“French gourmets were celebrating Friday after a wild truffle was discovered for what experts said was the first time ever in Paris. It’s not exactly the sort of thing you expect to find nestled on a rooftop in the centre of the bustling French capital. In fact, experts believe it to be the first discovery of its kind in Paris. The discovery in a hotel roof garden in the shadow of the Eiffel Tower comes as prices for the aromatic fungus have doubled to more than 5,000 euros ($6,000) a kilo.
Coming just before Christmas, when truffles are used to flavour such seasonal foods as foie gras and chestnut soup, it raises the hope of an undreamt-of windfall for the new wave of urban gardeners colonising city roofs.”
“Today I lifted my giant onions which have been growing for almost a year. They have been grown hydroponically in an RTA air-pot dripper system. There are a couple of things which I could have changed which could have altered the end result.”
“Down on the allotment in the polytunnel I lifted my giant pot leeks for exhibition/show. This show requires 3 pot leeks 6 inches to a tight button. in this video I show you how I lift and wash my leeks in preparation for show. This was the second show (ever) that I had benched/ exhibited my leeks at and I managed to scoop first place in style by smashing the record and showing 512cc for three leeks. The purpose of growing these leeks is for exhibition but they are also edible and taste good. They are not genetically modified nor are they pumped with chemicals.”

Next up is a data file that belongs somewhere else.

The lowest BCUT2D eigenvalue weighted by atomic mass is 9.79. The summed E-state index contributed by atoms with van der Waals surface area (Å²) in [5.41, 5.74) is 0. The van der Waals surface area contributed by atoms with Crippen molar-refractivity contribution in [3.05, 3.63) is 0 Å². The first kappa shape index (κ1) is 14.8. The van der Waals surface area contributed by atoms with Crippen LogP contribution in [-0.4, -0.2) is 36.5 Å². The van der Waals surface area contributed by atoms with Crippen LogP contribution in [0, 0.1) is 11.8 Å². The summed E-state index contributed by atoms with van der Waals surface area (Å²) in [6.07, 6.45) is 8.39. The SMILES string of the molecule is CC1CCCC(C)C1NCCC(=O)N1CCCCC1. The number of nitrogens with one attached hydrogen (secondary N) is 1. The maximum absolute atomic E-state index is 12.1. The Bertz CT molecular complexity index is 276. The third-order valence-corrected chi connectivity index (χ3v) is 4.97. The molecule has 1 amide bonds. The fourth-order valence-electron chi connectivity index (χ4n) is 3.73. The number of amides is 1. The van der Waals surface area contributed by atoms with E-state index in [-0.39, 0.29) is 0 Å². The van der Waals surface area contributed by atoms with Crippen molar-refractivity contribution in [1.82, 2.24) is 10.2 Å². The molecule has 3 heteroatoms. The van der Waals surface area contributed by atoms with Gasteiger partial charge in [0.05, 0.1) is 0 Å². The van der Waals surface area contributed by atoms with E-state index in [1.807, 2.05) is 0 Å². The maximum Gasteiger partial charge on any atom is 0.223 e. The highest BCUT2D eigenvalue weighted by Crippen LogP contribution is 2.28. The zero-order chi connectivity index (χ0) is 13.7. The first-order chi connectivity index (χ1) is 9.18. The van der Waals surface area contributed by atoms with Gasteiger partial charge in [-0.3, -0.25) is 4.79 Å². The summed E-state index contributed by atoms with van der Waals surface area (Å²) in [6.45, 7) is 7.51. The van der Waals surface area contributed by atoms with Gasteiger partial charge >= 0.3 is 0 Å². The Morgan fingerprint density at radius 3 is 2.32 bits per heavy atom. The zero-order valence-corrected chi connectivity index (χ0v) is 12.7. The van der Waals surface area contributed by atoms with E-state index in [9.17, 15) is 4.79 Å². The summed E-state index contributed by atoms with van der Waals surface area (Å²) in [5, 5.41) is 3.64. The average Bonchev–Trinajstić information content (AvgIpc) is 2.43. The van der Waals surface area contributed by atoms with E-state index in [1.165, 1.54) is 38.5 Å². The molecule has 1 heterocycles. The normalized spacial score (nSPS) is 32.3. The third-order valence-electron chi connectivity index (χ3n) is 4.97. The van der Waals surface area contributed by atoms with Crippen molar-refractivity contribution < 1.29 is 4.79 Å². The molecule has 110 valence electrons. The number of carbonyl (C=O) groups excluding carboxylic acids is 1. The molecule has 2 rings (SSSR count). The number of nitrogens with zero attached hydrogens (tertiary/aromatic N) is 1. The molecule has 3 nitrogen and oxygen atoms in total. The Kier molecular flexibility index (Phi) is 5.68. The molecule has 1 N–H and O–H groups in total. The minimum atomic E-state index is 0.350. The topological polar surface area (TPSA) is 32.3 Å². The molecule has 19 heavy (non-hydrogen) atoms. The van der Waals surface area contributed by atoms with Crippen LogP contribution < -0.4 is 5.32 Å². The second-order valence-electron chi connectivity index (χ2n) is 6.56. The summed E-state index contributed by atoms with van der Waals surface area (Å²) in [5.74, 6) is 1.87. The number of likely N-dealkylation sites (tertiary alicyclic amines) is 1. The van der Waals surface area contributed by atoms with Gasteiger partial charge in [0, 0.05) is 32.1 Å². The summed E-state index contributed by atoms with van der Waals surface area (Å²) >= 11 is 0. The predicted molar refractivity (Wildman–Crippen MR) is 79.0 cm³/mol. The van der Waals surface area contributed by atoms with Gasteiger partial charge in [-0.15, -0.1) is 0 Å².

“Here’s how I prepare sand boxes to grow my exhibition stump root carrots.”
“Vegetables and flowers are not something you’d expect to see growing anywhere in Northeast Ohio right now – let alone inside an old tire plant in Akron.
But that’s exactly what an Akron-based agricultural company is doing.
Jacob Craine, Vincent Peterson and Mark Preston are the founders of Vigeo Gardens, which sits on the third floor of Akron’s former B.F. Goodrich tire plant. The business can be easily spotted as it’s custom-mad blue and red LED lights transform its space into a magenta-like color.”
“In a story that’s become well-known, the college turned its football field into a 2-acre organic farm in 2010. Still demarcated by the goalposts, the farm donates some produce, as well as selling to restaurants and grocery stores.” via “DallasNews.com”
“When Michael Sorrell took over as president of Paul Quinn College in 2007, the place was nearly broke and faced a possible loss of accreditation. Sorrell wasn’t interested in following the usual playbook for running a college, so he took unusual steps right from the start. He cut the football program, for instance, and turned the playing field into an urban farm.
Just to put that move in perspective, this college is in Dallas, a city that has been called the football capital of the world. But Sorrel was focused on building a new model for higher education, one that mixes work-readiness with expanding minds, and at a price that more students could afford.
EdSurge recently talked with Sorrell about how his model of an “urban work college,” and he shared the roundabout way that this college got into farming. The conversation has been edited and condensed for clarity. You can listen to a complete version below, or on your favorite podcast app (like iTunes or Stitcher).” via “EdSurge.com”